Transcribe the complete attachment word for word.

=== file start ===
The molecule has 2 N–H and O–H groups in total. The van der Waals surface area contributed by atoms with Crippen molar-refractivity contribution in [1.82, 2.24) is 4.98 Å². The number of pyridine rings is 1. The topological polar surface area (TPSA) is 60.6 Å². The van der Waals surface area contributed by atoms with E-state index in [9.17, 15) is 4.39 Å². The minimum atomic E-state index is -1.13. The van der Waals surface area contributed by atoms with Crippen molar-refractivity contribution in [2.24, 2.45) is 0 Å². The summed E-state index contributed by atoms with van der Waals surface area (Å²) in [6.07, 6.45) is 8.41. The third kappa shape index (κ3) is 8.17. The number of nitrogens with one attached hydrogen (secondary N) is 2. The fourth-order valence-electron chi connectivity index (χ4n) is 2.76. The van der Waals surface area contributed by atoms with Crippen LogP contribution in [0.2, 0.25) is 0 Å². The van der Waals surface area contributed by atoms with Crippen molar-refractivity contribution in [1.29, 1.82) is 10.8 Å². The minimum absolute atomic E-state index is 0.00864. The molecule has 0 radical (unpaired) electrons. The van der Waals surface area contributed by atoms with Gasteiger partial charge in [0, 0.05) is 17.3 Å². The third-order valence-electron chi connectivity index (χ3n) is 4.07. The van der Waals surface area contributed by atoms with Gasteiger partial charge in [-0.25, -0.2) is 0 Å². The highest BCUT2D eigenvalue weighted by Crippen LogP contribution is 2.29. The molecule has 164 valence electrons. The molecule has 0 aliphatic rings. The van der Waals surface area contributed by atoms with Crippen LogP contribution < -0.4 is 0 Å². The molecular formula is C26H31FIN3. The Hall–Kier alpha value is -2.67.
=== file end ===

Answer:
The molecule has 2 N–H and O–H groups in total. The van der Waals surface area contributed by atoms with Crippen molar-refractivity contribution in [1.82, 2.24) is 4.98 Å². The number of pyridine rings is 1. The topological polar surface area (TPSA) is 60.6 Å². The van der Waals surface area contributed by atoms with E-state index in [9.17, 15) is 4.39 Å². The minimum atomic E-state index is -1.13. The van der Waals surface area contributed by atoms with Crippen molar-refractivity contribution in [2.24, 2.45) is 0 Å². The summed E-state index contributed by atoms with van der Waals surface area (Å²) in [6.07, 6.45) is 8.41. The third kappa shape index (κ3) is 8.17. The number of nitrogens with one attached hydrogen (secondary N) is 2. The fourth-order valence-electron chi connectivity index (χ4n) is 2.76. The van der Waals surface area contributed by atoms with Crippen LogP contribution in [0.2, 0.25) is 0 Å². The van der Waals surface area contributed by atoms with Crippen molar-refractivity contribution in [1.29, 1.82) is 10.8 Å². The minimum absolute atomic E-state index is 0.00864. The molecule has 0 radical (unpaired) electrons. The van der Waals surface area contributed by atoms with Gasteiger partial charge in [0, 0.05) is 17.3 Å². The third-order valence-electron chi connectivity index (χ3n) is 4.07. The van der Waals surface area contributed by atoms with Gasteiger partial charge in [-0.25, -0.2) is 0 Å². The highest BCUT2D eigenvalue weighted by Crippen LogP contribution is 2.29. The molecule has 164 valence electrons. The molecule has 0 aliphatic rings. The van der Waals surface area contributed by atoms with Crippen LogP contribution < -0.4 is 0 Å². The molecular formula is C26H31FIN3. The Hall–Kier alpha value is -2.67.